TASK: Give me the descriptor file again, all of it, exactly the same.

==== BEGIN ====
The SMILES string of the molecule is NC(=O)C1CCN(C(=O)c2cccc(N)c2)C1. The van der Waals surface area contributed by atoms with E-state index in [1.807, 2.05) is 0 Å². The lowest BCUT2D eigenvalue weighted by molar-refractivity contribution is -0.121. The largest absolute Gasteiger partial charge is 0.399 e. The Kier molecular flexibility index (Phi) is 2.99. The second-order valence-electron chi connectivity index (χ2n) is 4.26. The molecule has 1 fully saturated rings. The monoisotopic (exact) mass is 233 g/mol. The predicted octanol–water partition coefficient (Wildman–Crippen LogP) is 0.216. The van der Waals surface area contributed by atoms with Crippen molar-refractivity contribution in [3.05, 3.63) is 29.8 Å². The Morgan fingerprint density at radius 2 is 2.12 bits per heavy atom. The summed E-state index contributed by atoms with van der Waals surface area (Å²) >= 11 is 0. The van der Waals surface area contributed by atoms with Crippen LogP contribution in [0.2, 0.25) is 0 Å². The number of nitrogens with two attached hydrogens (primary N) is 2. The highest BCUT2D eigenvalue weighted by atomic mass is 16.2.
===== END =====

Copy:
The SMILES string of the molecule is NC(=O)C1CCN(C(=O)c2cccc(N)c2)C1. The van der Waals surface area contributed by atoms with E-state index in [1.807, 2.05) is 0 Å². The lowest BCUT2D eigenvalue weighted by molar-refractivity contribution is -0.121. The largest absolute Gasteiger partial charge is 0.399 e. The Kier molecular flexibility index (Phi) is 2.99. The second-order valence-electron chi connectivity index (χ2n) is 4.26. The molecule has 1 fully saturated rings. The monoisotopic (exact) mass is 233 g/mol. The predicted octanol–water partition coefficient (Wildman–Crippen LogP) is 0.216. The van der Waals surface area contributed by atoms with Crippen molar-refractivity contribution in [3.05, 3.63) is 29.8 Å². The Morgan fingerprint density at radius 2 is 2.12 bits per heavy atom. The summed E-state index contributed by atoms with van der Waals surface area (Å²) >= 11 is 0. The van der Waals surface area contributed by atoms with Crippen LogP contribution in [0.2, 0.25) is 0 Å². The number of nitrogens with two attached hydrogens (primary N) is 2. The highest BCUT2D eigenvalue weighted by atomic mass is 16.2.